Copyright claims. Syngenta challenged the district court’s summary judgment order dismissing its copyright claims in their entirety. The dismissal was based on the court’s holding that FIFRA "precludes copyright protection for the required elements of pesticide labels as against the labels of me-too [i.e. generic] registrants." In the Federal Circuit’s view, this ruling was premature. "Because the text of FIFRA does not, on its face, require a me-too registrant to copy the label of a registered product, the statute only conflicts with the Copyright Act to the extent that some particular element of Syngenta’s label is both protected under existing copyright doctrines and necessary for the expedited approval of Willowood’s generic pesticide product," the appellate court said. "This determination requires this court to review the merits of Syngenta’s copyright claims, which the district court did not reach."

The Federal Circuit vacated the district court’s grant of summary judgment on Syngenta’s copyright claims and remanded for further consideration. On remand, the district court was to first decide whether the Copyright Act would prohibit Willowood’s use of any portion of Syngenta’s label. For example, the appellate court said that the district court should consider whether the fair-use doctrine or limits on copyrightable subject matter, such as the merger doctrine, would eliminate infringement liability. "Only if the district court concludes that the Copyright Act would in fact prohibit Willowood’s conduct in a manner inconsistent with the purposes of FIFRA should it revisit the question of whether and to what extent FIFRA precludes Syngenta’s copyright claims for any part of its pesticide labels," the appellate court explained. In the absence of a "truly irreconcilable conflict between Copyright Act liability and implementation of FIFRA," the copyright claims should not be precluded.

Infringement under Section 271(g). Syngenta next challenged the district court’s interpretation of 35 U.S.C. § 271(g) to require that all steps of a patented process be performed by or at the direction or control of a single entity before infringement liability under that section can attach, the so-called "single entity rule." On summary judgment, the district court held that that a genuine issue of material fact exists as to whether a "single entity" performed the patented process disclosed by the ’138 patent because Willowood presented evidence that a third-party, not affiliated with Willowood, performed portions of the manufacturing process.

Noting that this was an issue of first impression, the Federal Circuit concluded that the district court erred by imposing a single-entity requirement under Section 271(g). Pursuant to the statutory language, the acts that give rise to liability under Section 271(g) are the importation, offer for sale, sale, or use within this country of a product that was made by a process patented in the United States. According to the court, nothing in the statute suggests that liability arises from practicing the patented process abroad. Therefore, whether the process is practiced by a single entity is immaterial to the infringement analysis under that section, the court said. The single-entity rule was derived from Section 271(a), which states that "whoever without authority makes, uses, offers to sell, or sells any patented invention, within the United States or imports into the United States any patented invention during the term of the patent therefor, infringes the patent." The district court’s conclusion that Section 271(g) imposed a similar requirement was erroneous, said the Federal Circuit, because infringement liability under the two sections is distinct. Whereas direct infringement under Section 271(a) of a process patent occurs only when a single party practices every step of the claimed process, liability under Section` 271(g) is not predicated on practicing the claimed process, but rather on importing, offering for sale, selling, or using a product. Legislative history also made it clear, in the court’s view, that practicing a patented process abroad does not trigger liability under Section 271(g) in the same manner that practicing a patented process domestically does under Section 271(a). Section 271(a) covers all patented processes, whether or not they result in a product. Infringement under Section 271(g) instead requires importation, sale, offer for sale, or use within the United States of a product made by a patented process. Applying a single-entity requirement to the practice of a patented process under Section 271(g) would impose an undue evidentiary burden on patentees that is contrary to the intent of Congress, the Federal Circuit added.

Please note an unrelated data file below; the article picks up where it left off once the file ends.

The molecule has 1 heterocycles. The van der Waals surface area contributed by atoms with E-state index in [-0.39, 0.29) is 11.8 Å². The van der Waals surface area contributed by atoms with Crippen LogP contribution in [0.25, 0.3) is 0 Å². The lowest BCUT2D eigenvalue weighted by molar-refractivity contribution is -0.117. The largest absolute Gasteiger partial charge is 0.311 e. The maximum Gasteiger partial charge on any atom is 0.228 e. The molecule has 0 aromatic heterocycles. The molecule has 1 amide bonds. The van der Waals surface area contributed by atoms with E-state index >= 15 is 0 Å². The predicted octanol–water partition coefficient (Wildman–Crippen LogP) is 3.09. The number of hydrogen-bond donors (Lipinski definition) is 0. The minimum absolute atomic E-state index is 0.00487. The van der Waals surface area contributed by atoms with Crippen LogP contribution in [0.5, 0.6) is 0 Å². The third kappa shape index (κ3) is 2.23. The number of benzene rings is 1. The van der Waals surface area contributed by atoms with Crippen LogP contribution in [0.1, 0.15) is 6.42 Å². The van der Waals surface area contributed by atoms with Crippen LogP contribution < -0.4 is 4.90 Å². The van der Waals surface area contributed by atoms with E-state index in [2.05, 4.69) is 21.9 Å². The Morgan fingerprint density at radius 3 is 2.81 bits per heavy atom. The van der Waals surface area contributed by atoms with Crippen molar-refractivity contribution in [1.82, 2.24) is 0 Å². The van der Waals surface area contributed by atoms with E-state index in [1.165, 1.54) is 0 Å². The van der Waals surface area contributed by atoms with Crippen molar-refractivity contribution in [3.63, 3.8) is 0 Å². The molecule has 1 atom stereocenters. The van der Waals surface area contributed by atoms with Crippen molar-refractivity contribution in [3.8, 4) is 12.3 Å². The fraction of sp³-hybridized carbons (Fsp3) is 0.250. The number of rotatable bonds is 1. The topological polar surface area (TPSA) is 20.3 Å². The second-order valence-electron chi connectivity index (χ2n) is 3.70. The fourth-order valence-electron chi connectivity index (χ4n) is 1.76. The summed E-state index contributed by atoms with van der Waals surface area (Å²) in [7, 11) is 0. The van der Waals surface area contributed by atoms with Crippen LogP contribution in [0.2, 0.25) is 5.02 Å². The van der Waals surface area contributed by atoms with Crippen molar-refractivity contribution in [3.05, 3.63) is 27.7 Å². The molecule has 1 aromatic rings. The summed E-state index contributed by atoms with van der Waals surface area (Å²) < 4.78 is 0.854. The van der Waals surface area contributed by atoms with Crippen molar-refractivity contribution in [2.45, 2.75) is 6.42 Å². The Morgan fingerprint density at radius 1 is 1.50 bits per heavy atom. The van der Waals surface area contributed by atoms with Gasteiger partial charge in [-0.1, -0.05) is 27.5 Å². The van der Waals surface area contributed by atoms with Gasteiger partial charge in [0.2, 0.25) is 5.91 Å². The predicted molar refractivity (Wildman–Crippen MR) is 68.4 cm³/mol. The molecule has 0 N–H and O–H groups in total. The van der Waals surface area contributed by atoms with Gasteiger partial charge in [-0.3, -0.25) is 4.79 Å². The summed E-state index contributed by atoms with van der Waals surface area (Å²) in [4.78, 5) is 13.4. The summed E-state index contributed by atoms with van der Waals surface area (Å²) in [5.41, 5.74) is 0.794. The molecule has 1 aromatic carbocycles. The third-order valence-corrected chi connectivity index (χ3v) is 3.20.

It was undisputed that Willowood USA imported into the United States an azoxystrobin compound that was manufactured abroad using the process patented by the ’138 patent. The Federal Circuit therefore reversed the district court’s judgment that Willowood USA did not infringe the ’138 patent under Section 271(g). However, substantial evidence supported the jury’s finding that Willowood China did not import into the United States or sell or offer for sale in the United States the azoxystrobin compound at issue, so the appellate court affirmed the district court’s judgment that Willowood China did not infringe the ’138 patent under Section 271(g). Because neither the jury nor the district court made any findings concerning Willowood LLC’s role, if any, with respect to the azoxystrobin compound made using the process claimed in the ’138 patent, the Federal Circuit vacated the district court’s judgment that Willowood LLC did not infringe the ’138 patent under Section 271(g) and remanded for further proceedings. The appellate court also affirmed the district court’s conclusion that Willowood China did not infringe the other three patents-in-suit.

This case is Nos. 18-1614 and 18-2044.

Attorneys: Russell Evan Levine (Kirkland & Ellis LLP) for Syngenta Crop Protection, LLC. Steven Edward Tiller (Whiteford, Taylor & Preston LLP) and Alan Duncan (Mullins Duncan Harrell & Russell PLLC) for Willowood, LLC, Willowood USA, LLC, and Willowood Azoxystrobin, LLC.

Companies: Syngenta Crop Protection, LLC; Willowood, LLC; Willowood USA, LLC; Willowood Azoxystrobin, LLC

MainStory: TopStory Copyright Patent FedCirNews